Language for taxonomic names, redux
andy at pigsonthewing.org.uk
Wed Feb 22 18:32:55 CET 2017
On 22 February 2017 at 14:30, Michael Everson <everson at evertype.com> wrote:
> On 22 Feb 2017, at 11:18, Andy Mabbett <andy at pigsonthewing.org.uk> wrote:
>> I've set out several additional use-cases previously, including:
>> * Selection for styling by CSS
> Styling? Just italic, right?
No. Taxonomic names /should/ be styled using italics. But an
individual publisher (or an individual reader, using a local CSS)
might choose to have them in, say red text on a yellow background.
>>> but the thing is so very few of these names would be found in an ordinary dictionary in any language that I don’t know how likely it is that this error occurs
>> The number of identified species was estimated, in or before 2011, as "between 1.4 and 1.8 million". The full number may be 100 million or higher. That's a lot of words, many of which (such as the genus "Circus" or the epithets "bicolor", "major" and "minor") have
>> (another) meaning in one or more languages.
> That’s not a half-dozen terms.
My examples were intended to be illustrate, not quantitative. There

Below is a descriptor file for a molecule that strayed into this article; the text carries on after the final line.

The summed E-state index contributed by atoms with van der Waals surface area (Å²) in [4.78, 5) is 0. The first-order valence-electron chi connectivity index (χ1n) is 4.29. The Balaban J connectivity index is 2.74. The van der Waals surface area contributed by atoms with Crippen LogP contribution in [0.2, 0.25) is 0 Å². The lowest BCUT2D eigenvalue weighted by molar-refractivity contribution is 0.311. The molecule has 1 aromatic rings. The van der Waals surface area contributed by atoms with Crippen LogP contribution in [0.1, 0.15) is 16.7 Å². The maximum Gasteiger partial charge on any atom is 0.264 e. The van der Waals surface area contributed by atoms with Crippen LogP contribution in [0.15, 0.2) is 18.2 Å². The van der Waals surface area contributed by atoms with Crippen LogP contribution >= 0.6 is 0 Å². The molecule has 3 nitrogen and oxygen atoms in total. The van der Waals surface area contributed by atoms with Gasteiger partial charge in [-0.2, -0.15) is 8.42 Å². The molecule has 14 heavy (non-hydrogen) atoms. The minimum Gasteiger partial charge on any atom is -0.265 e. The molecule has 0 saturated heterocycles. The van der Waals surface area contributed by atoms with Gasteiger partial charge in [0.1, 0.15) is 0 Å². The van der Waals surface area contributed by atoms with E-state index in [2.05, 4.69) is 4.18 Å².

are, though, well over a dozen species in the genus Circus:
and over 350 species using the epithet "minor":
> Might there be hundreds of such words? Thousands? >
> I doubt that English, French, German, or Japanese users pronounce “Eurema desjardinsii” in the same way.
Perhaps not; but they arguably should. And any difference is likely to
be down to accent, not language. I (a monolingual Englishman) have
been able to indicate birds and plants to a monolingual German, and
vice versa, using taxonomic names.
>> -taxon would satisfy that requirement, and its meaning should be clear and understandable internationally.
> I would judge that to be too obscure; “taxonomy” can refer to many schemes. Some other terms for this
> nomenclature are “binomen”, and “binomial name”, “binomial nomenclature”, “scientific name”, “Latin name”.
> As I said, I think -linnaeus would be much clearer.
"taxon" is not the same word as "taxonomy". The former has a
distinct, specific, and internationally recognised meaning. Neither
“binomen”, and “binomial name” apply to higher ranks such as genus,
family or order. “Latin name” is colloquial, but is not formally
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